Boeing will cuthundreds of jobs at a South Carolina plant that makes 787Dreamliners over the course of this year, but the move hasnothing to do with the recent grounding of the troubledjetliner, the Wall Street Journal reported on Thursday.
The cuts, which chiefly target contract workers, are notuncommon as productivity improves on a new airplane program andwere conceived before major problems with the 787s batterysurfaced, the Journal said. Two high-profile batterymalfunctions led to international aviation regulators groundingthe jetliner in mid-January.
The cuts could account for up to 20 percent of the workforce
in some teams at the plant in North Charleston, South Carolina,the Journal reported, citing an unnamed source familiar with theplan. Overall, the plant employs more than 6,000 people.
Boeing did not confirm the layoffs, but did tell Reuters itplans to reduce reliance on contract workers at the SouthCarolina plant.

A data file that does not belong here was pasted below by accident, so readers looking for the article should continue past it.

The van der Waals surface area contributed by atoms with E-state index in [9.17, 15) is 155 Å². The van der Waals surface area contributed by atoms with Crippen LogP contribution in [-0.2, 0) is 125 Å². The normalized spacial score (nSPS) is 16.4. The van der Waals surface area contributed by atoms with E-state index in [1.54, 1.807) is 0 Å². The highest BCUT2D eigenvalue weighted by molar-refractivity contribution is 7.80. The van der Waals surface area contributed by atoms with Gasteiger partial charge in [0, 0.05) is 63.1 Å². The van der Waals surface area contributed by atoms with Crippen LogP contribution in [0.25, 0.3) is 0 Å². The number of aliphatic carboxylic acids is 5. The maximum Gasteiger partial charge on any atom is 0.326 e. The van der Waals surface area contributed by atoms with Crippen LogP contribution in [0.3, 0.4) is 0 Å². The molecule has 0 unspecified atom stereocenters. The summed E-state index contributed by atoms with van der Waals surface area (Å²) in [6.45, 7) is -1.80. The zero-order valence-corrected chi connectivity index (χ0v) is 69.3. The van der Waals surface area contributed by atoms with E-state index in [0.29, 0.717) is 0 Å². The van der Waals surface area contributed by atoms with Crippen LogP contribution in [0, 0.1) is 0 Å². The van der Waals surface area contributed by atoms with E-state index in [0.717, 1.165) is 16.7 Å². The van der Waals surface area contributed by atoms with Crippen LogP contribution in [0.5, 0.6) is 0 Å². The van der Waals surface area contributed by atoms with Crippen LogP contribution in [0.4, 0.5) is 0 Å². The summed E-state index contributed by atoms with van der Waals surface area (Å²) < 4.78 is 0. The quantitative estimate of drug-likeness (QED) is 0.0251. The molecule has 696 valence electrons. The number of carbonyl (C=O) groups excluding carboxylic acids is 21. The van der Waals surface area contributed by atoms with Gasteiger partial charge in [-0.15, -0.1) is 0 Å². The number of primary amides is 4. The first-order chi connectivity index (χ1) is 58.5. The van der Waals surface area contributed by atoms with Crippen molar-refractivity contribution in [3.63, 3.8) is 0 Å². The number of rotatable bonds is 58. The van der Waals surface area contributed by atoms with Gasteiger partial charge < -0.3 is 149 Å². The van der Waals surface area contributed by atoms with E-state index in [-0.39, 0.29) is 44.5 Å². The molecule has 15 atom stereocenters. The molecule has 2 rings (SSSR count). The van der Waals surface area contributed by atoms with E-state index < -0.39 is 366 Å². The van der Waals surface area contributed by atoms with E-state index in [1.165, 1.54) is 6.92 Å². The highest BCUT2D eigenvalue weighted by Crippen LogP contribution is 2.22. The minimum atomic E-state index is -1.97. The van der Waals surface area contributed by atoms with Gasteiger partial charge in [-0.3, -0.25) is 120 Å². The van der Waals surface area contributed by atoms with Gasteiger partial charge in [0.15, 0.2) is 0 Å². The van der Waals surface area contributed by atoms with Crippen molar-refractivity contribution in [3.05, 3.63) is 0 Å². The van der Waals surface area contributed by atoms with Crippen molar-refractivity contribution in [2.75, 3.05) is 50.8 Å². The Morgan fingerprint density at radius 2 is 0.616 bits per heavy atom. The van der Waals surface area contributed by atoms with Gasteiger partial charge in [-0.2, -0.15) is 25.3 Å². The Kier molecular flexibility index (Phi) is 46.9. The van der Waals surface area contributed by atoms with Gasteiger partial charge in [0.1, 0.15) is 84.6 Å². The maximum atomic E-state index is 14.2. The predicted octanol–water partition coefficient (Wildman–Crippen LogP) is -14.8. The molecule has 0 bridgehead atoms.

"Boeing regularly uses contract labor and 'industry assist'to supplement its workforce during surge activities and ondevelopment programs that require a production ramp up - that'sstandard practice in the aerospace industry," said Marc Birtel,a Boeing spokesman. "As we progress in improving efficiencies inour processes, training our entry-level employees and growingthe experience of our team in South Carolina, we expect tocontinue to reduce reliance on contract labor/industry assist tomeet our production objectives."
The South Carolina plant is the second Boeing facility where787s are assembled after the larger Everett, Washington,facility north of Seattle. Between them, Boeing turns out fiveDreamliners per month.
So far, the plane maker has said production has not beenslowed by the grounding of the 787 and it aims to fulfill itsplan to ramp up to 10 787s per month by the end of 2013.